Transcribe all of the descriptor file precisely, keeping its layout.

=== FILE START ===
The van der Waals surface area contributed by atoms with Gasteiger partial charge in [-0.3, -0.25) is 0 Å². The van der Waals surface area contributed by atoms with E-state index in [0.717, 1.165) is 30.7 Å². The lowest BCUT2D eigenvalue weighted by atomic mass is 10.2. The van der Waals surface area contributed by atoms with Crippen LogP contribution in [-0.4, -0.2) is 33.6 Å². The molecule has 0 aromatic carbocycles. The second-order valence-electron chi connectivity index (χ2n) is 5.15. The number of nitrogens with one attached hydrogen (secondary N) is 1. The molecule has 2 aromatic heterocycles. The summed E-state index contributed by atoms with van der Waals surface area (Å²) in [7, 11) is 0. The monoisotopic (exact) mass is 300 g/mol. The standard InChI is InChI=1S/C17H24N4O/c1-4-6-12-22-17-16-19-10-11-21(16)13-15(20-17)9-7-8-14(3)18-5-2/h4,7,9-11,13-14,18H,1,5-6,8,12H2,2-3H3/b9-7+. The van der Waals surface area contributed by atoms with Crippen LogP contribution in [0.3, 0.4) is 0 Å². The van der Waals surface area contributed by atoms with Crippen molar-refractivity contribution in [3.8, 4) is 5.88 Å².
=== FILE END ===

The van der Waals surface area contributed by atoms with Gasteiger partial charge in [-0.3, -0.25) is 0 Å². The van der Waals surface area contributed by atoms with E-state index in [0.717, 1.165) is 30.7 Å². The lowest BCUT2D eigenvalue weighted by atomic mass is 10.2. The van der Waals surface area contributed by atoms with Crippen LogP contribution in [-0.4, -0.2) is 33.6 Å². The molecule has 0 aromatic carbocycles. The second-order valence-electron chi connectivity index (χ2n) is 5.15. The number of nitrogens with one attached hydrogen (secondary N) is 1. The molecule has 2 aromatic heterocycles. The summed E-state index contributed by atoms with van der Waals surface area (Å²) in [7, 11) is 0. The monoisotopic (exact) mass is 300 g/mol. The standard InChI is InChI=1S/C17H24N4O/c1-4-6-12-22-17-16-19-10-11-21(16)13-15(20-17)9-7-8-14(3)18-5-2/h4,7,9-11,13-14,18H,1,5-6,8,12H2,2-3H3/b9-7+. The van der Waals surface area contributed by atoms with Crippen LogP contribution in [0.3, 0.4) is 0 Å². The van der Waals surface area contributed by atoms with Crippen molar-refractivity contribution in [3.8, 4) is 5.88 Å².